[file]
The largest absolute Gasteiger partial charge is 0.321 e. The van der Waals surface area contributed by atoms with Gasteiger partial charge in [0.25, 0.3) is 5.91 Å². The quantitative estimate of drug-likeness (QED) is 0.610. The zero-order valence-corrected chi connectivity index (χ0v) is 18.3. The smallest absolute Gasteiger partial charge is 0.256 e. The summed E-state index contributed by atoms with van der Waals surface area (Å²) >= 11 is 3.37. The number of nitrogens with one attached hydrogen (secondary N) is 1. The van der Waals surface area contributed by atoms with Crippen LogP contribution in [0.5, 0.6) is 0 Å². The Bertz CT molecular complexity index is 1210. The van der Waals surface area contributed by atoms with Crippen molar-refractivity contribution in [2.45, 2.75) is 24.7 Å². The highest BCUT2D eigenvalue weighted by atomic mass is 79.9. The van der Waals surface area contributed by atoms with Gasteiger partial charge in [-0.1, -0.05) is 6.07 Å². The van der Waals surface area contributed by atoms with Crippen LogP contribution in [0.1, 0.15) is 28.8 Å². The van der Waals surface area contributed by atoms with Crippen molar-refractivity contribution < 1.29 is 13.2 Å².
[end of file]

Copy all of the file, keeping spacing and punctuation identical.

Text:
The largest absolute Gasteiger partial charge is 0.321 e. The van der Waals surface area contributed by atoms with Gasteiger partial charge in [0.25, 0.3) is 5.91 Å². The quantitative estimate of drug-likeness (QED) is 0.610. The zero-order valence-corrected chi connectivity index (χ0v) is 18.3. The smallest absolute Gasteiger partial charge is 0.256 e. The summed E-state index contributed by atoms with van der Waals surface area (Å²) >= 11 is 3.37. The number of nitrogens with one attached hydrogen (secondary N) is 1. The van der Waals surface area contributed by atoms with Crippen LogP contribution in [0.5, 0.6) is 0 Å². The Bertz CT molecular complexity index is 1210. The van der Waals surface area contributed by atoms with Crippen molar-refractivity contribution in [2.45, 2.75) is 24.7 Å². The highest BCUT2D eigenvalue weighted by atomic mass is 79.9. The van der Waals surface area contributed by atoms with Gasteiger partial charge in [-0.1, -0.05) is 6.07 Å². The van der Waals surface area contributed by atoms with Crippen LogP contribution in [0.1, 0.15) is 28.8 Å². The van der Waals surface area contributed by atoms with Crippen molar-refractivity contribution < 1.29 is 13.2 Å².